Wayne Rainey was one of Robert’s proteges. Racing for Team Roberts, Rainey won three consecutive world GP titles in ’90, ’91 and ’92 and was on his way to a fourth with a points lead over Kevin Schwantz when tragedy occurred in Misano. Rainey crashed out of the race while leading, severing his spinal cord in the process and ending his motorcycle racing career. His passion for the sport has never waned and Grand Prix motorcycle racing endures at Mazda Raceway Laguna Seca largely due to Rainey’s efforts.

#s 4, 5, 6, 7 – Geoff Duke, Mike Hailwood, Eddie Lawson & John Surtees

Clockwise from upper left, Geoff Duke, Eddie Lawson, John Surtees and Mike Hailwood all share four Grand Prix world titles apiece. Umberto Masetti was the first two-time (’50 and ’52) World Champion but Geoff Duke, initially aboard a Norton Single then an inline-Four Gilera, won four championships in 1951 and ’53-’55.

Following “The Duke” in 1956 and ’59-’60, John Surtees became the second four-time world GP champion aboard MV Agusta, beginning the Italian manufacturer’s 17-year domination of the sport. Surtees is best known as the only Grand Prix motorcycle racer to successfully convert to auto racing winning the Formula One World Championship in 1964.

Mike “The Bike” Hailwood, already a World Champion in the 250cc class, signed with MV Agusta in 1962 and promptly won the premier class title for the next four years, ’62-’65. Like Surtees, Hailwood also went car racing but with much lesser success. A few years after his historical comeback win at the Isle of Man in 1978 Hailwood died in a non-racing-related car accident.

Fast-forward to 1984 when Eddie Lawson would win his first of three world GP championships aboard a Yamaha ’84, ’86 and ’88. He then switched to Honda for the 1989 season and became the first rider to ever win back-to-back championships aboard machines from two different manufacturers.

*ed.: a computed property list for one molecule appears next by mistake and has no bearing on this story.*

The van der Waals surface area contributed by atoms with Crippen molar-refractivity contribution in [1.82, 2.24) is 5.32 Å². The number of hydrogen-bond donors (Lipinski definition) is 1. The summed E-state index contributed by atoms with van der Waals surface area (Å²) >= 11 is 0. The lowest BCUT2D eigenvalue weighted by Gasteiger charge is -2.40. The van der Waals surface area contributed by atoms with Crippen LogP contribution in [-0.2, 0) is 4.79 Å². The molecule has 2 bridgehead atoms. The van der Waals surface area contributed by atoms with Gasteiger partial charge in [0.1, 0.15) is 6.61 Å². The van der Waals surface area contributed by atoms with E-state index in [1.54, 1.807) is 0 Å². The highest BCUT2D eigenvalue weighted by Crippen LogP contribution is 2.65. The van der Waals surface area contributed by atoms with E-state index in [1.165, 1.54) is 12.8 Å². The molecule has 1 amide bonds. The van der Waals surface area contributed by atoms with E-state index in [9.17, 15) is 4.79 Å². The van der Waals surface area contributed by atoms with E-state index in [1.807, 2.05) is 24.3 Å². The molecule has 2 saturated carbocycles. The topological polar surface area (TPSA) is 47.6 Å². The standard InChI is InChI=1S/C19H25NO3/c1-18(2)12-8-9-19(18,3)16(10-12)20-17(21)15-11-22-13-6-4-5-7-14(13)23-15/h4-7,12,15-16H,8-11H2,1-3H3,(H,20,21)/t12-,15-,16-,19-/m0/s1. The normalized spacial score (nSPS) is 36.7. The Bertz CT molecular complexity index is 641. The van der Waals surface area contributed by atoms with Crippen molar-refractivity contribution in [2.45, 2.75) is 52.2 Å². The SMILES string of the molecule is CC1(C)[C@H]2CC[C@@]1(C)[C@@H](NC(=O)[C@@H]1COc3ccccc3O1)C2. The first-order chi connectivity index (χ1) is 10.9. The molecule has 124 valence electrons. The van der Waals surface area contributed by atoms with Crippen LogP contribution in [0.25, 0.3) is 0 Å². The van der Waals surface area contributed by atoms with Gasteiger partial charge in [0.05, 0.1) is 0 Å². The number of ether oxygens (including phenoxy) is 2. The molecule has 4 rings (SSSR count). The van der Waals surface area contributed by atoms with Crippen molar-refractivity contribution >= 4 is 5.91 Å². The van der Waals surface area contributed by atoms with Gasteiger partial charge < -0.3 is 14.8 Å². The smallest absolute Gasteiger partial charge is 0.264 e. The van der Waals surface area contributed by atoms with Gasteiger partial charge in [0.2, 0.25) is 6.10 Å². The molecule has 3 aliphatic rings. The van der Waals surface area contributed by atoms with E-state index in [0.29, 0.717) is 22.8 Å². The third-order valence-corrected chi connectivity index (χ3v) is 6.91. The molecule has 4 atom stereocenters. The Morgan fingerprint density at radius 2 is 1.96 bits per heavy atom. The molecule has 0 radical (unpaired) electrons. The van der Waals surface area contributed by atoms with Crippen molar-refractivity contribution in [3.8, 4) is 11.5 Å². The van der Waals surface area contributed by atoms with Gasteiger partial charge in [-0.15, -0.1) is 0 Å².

#3 – Mick Doohan

Five of the eight Grand Prix titles Australia owns belong to Mick Doohan. Doohan began his world championship career in 1989 racing against Lawson, Rainey, Schwantz and fellow countryman Wayne Gardner. In 1992 Doohan crashed and, due to medical complications, nearly had his right leg amputated. He returned for the final two races of the year but could not stop Rainey from taking the title (by only four points). The following season Doohan continued racing but struggled with residual health problems from the year before.

In 1994, however, Doohen went on a five-year winning spree earning the championship title from ’94-’98. His control over the diabolical two-stroke V-Four 500cc GP machine of the era is legendary and captured in the image above, utilizing the spinning, rear-wheel-steering style ushered in by Kenny Roberts years prior.

#2 – Valentino Rossi

With nearly a third of all world championship rider titles Italy is the country that dominates motorcycle Grand Prix racing. Of those 20 titles 15 are owned by two Italians, one of them being Valentino Rossi with seven premier class championships.